Fulfillment is knowing you are where you’re supposed to be in that moment. Understanding the highway you’ve traveled had many twists, turns, and bumps, but you’ve arrived. For now. But your journey is not over, and you know more obstacles are ahead, yet, you follow the path anyway.

Finally, fulfillment is not about fighting the universe. I found fulfillment once I quit trying to make things happen. I allow myself to be led, and while the ride can be treacherous, I’m happier than I’ve ever been.2017-08-20 (5)

What about you? Are you fulfilled?

 

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Christmas Holidays – What I Miss

Christmas. You can feel it. See it. Hear it, and yes, you can even smell it. The holiday season is in full swing. The hustle, the bustle of shopping, parties and celebrations, or the clicks of a mouse ringing in the air to purchase those online gifts.

Personally, I enjoy the holidays and I always have.

It was my father, who loved to party, and my grandmother’s favorite time of year, so I inherited their exuberance for the upcoming festivities.

Even so, traditions over the years have changed. I mean, I get it. Times have changed. Lives are so much busier than they were thirty or forty years ago. Families are always on the go. Who has the time?

But still there are a few new customs that have popped up in recent years that have me scratching my head and makes me yearn for the old days.

Retail Adverting/Selling Christmas Presents, Décor, etc. after Thanksgiving

I’m aware, this practice bugs everyone I know. Christmas items displayed before Halloween, excuse me, I’ve seen a Christmas aisle in a hobby store as early as July. Drives me insane. It definitely takes away some of the holiday’s specialness, spirit, and excitement.13502041_10206732034647696_9110129857092058812_n

I have to wonder, do stores actually sell the products this time of year? I rarely see anything marked down to bargain prices, and the aisles have very few shoppers browsing, yet Christmas items seemed to be exhibited earlier to as each year passes.

I have to believe the merchandise sells or marketers would abandon the lunacy.

Outdoor Decorations

This is still done, but a lot is commercial. Seriously, what’s with all of the cartoon inflatables? They have nothing to do with the holiday. I’ll let a penguin or something wintery slide, but you cannot put a Santa hat on a minion and turn it into a Christmas character.IMG_1625

Where are the lights, Christmas Trees, (or at least decorated trees in the front yards), and the Nativity scenes? My family used to drive through local neighborhoods to view the Christmas lights. Many neighborhoods even had contests to see who had the best outdoor decorations.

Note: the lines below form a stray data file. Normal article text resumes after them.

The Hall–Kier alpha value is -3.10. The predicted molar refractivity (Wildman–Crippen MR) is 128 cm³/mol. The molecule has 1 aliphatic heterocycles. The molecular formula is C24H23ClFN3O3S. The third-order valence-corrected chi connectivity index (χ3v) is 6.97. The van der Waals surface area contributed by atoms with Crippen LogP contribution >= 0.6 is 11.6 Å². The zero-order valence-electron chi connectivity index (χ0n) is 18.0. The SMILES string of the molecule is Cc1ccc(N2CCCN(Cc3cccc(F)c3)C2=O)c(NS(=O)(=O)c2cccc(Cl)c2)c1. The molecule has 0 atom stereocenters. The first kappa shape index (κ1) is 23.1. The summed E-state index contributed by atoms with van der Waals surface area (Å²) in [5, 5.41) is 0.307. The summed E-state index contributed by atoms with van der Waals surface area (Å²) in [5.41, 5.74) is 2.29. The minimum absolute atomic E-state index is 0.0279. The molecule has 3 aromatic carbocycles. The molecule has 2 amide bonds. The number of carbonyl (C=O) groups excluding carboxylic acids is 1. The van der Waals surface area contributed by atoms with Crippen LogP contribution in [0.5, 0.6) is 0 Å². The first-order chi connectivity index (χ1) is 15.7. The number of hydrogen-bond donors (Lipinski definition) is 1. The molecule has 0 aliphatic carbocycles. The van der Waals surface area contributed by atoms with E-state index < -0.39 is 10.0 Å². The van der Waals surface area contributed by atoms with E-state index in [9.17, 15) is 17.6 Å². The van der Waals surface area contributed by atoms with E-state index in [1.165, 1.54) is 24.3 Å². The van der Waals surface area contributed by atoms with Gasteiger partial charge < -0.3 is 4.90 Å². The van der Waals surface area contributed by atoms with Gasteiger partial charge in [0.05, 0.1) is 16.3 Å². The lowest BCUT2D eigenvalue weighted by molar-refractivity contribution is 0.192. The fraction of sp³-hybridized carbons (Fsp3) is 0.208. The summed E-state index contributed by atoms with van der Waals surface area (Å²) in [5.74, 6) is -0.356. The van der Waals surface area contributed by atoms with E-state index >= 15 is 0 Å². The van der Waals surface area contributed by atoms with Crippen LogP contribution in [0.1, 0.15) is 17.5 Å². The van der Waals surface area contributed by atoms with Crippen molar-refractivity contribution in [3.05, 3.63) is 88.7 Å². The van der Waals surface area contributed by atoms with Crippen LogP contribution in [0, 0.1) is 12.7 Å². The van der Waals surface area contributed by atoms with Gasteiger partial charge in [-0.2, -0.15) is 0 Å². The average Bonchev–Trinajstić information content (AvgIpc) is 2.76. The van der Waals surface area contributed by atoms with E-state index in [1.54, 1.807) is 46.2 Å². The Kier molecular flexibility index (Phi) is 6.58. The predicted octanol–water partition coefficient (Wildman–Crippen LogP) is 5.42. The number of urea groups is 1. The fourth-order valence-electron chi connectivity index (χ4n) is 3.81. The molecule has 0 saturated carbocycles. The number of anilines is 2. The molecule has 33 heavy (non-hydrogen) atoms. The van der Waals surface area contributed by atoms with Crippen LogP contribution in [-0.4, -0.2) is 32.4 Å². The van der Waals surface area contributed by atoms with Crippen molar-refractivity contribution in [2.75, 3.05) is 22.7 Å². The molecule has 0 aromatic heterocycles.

This is a tradition that was even carried on when my kids were growing up. In fact, they still enjoy the excursion. But residents don’t “light up” their yards like they once did. Again, I’m sure it goes back to time and expense.

Nowadays, you have to drive through parks or other designated areas to get a view of twinkling lights. Other than having to pay a load of cash per carload, that’s fine. Most exhibits are well-done and enjoyable, but I do miss my neighbor’s raw creativity.

(Side note: I loved to decorate the exteriors of my home – it’s been stated that I used enough lights to land planes. Unfortunately, as I’ve “matured,” I’m less confident in ladder climbing and hanging  lights at the same time, so I’ve stopped the practice.)

Shopping in Stores

There was a time I made a huge list of gifts I intended to buy for family and friends. Then I made a day of going out a purchasing everything on my list. I didn’t mind the traffic or the long lines. Even with the crowds, people smiled more and seemed friendlier. Happy. Something about this time of year truly does bring out the brighter side of everyone’s personality.

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I realize this is still an available option, and as someone who is addicted to retail therapy, I do make it to the stores and shop. Still, a lot of my buying time is spent online, not only for convenience, (I can shop in my sweat pants) but there’s a vast more selection and availability. Online shopping is just more practical, only sometimes I wish the world would disregard practicality and enjoy.

Unwrapping

Here again is convenience, and I’m all for quick and easy when it comes to saving time, but I sure do miss the waiting with anticipation, shaking and guessing what’s inside a beautifully wrapped package under the tree, then ripping off the paper to discover the surprise.

I know,  wrapping is time consuming and once the present is opened, the paper is nothing more than trash. Clean up is a pain.IMG_1632.jpg

Gift bags are so much handier. They’re easier to transport. Once you’ve opened the present, you can put the gift back inside and carry it home, plus, they’re reusable. But still, can’t you just hear the wrapping paper tearing followed by shrieks of joy?

I use gift bags for Secret Santa’s and whatnot, but my family still gets wrapped gifts. (Gift bags are also too easy to peek inside!)

Colder Weather

Growing up, I seemed to recall cooler weather Thanksgiving through New Year. That may be a distorted memory.